Europe’s economy remains in the doldrums, and central planners there are hinting at fundamental Keynesian moves to weaken the euro, which, in their thinking, would stimulate growth in the eurozone by making European goods cheaper on the world market and foreign goods more expensive for Europeans.
European Central Bank president Mario Draghi recently hinted at two moves to lower the value of the euro: quantitative easing and cutting one of the ECB’s key interest rates to below zero. Lowering interest rates below zero has never been done by a major central bank and where it has been tried, Denmark and Sweden, the results were inconclusive.
If the ECB lowers its deposit rate, now at zero, to negative, banks would have to pay the ECB to park overnight funds at the central bank. In theory, this would encourage banks to lend more, which, according the Keynesian theory, would stimulate economic activity.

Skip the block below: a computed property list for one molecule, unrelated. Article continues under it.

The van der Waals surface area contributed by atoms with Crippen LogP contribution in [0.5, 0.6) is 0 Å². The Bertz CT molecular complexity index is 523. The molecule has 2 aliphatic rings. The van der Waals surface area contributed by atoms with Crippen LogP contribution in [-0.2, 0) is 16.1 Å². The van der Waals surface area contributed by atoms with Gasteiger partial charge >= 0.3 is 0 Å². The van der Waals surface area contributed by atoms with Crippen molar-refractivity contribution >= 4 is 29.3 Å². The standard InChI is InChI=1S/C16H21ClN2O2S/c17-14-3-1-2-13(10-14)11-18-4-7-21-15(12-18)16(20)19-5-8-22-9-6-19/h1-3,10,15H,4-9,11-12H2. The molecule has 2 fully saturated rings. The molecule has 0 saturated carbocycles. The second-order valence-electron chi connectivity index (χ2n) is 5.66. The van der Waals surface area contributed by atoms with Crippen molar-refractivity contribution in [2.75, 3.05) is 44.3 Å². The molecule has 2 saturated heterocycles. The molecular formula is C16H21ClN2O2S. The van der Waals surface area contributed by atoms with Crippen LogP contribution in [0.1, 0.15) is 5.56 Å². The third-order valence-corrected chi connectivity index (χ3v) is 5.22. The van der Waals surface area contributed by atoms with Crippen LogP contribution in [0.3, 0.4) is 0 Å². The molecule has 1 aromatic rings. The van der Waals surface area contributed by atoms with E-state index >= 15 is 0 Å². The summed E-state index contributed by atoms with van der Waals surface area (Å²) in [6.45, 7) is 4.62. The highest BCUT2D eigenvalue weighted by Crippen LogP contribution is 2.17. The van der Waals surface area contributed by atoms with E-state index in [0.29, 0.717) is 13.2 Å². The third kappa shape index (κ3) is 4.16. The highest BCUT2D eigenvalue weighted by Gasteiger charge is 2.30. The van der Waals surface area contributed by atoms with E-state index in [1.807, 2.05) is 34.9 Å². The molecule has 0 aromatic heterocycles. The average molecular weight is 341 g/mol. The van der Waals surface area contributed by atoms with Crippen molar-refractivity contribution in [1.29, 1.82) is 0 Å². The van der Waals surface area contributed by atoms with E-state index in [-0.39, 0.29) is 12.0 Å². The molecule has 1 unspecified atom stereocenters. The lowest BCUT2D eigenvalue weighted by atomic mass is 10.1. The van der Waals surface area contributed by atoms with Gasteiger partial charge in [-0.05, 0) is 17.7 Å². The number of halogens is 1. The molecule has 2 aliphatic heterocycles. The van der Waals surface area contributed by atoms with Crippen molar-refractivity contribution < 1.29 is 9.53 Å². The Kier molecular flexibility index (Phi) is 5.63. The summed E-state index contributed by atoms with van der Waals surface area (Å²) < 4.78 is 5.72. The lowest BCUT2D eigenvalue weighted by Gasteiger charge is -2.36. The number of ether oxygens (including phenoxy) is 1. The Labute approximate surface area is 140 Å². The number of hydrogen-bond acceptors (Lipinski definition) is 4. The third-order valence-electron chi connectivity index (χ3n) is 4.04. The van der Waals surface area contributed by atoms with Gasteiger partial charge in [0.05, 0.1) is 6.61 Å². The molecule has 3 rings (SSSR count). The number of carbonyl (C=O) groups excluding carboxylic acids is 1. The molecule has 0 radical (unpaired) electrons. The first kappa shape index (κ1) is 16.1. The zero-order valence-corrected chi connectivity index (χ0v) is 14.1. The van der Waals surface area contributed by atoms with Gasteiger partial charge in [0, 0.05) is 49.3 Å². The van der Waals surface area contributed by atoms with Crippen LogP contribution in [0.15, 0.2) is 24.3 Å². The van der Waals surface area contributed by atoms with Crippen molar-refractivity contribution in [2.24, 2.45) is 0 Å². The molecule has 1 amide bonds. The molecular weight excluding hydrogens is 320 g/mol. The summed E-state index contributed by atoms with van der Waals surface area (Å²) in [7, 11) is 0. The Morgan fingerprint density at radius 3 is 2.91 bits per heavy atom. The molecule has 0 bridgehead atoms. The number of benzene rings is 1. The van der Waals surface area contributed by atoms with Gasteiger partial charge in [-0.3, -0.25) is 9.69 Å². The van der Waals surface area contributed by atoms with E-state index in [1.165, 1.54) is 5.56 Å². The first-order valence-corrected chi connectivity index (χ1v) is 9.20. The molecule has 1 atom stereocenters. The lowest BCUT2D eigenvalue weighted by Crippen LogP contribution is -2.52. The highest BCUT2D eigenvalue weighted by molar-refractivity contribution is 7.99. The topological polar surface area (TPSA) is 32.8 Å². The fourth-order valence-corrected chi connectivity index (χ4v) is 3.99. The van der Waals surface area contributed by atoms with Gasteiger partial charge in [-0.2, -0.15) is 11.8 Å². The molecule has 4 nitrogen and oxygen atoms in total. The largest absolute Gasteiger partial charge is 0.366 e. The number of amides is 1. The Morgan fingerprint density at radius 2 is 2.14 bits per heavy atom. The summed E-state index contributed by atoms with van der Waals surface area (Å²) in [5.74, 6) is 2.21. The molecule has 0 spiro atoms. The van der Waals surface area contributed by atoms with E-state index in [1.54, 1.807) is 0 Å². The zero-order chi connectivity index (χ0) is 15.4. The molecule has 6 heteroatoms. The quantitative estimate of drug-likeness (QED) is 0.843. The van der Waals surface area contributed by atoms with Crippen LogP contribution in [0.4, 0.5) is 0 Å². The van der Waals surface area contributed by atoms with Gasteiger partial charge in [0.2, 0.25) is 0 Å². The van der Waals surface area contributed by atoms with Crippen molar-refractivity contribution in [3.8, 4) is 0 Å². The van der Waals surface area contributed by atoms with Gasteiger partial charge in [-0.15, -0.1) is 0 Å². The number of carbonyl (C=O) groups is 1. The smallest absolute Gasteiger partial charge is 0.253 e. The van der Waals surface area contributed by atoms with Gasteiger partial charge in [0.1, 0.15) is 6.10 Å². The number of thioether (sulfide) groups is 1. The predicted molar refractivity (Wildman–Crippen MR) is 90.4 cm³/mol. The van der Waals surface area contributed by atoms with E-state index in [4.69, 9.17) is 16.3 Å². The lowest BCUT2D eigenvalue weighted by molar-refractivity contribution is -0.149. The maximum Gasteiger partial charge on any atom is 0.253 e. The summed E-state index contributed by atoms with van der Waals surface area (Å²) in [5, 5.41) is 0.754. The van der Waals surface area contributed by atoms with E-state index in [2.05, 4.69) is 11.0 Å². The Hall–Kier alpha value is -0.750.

Quantitative easing would have the ECB buying government bonds on the open market with freshly created euros, thereby increasing the money supply, which, again according the Keynesian theory, would stimulate economic activity.
In the US, where QE has been employed since the 2008 Global Financial Crisis, the results have not been as hoped for, with the recovery being one of the weakest on record. Typically, coming out of recessions the US economy sees years with five, even six, percent growth. This recovery is struggling to achieve 3 percent growth.
As Europeans realize that the value of their currency is going sink, many will seek save havens for their funds. Some will turn to the dollar; others will buy gold and silver, which have been the world’s ultimate reserve currency for six thousand years.
If the ECB takes either step, the dollar will rise as the euro falls. Because gold and silver trade primarily against the dollar, a weaker euro will mean weaker gold prices, which will mean that gold and silver buyers will get more gold for their dollars.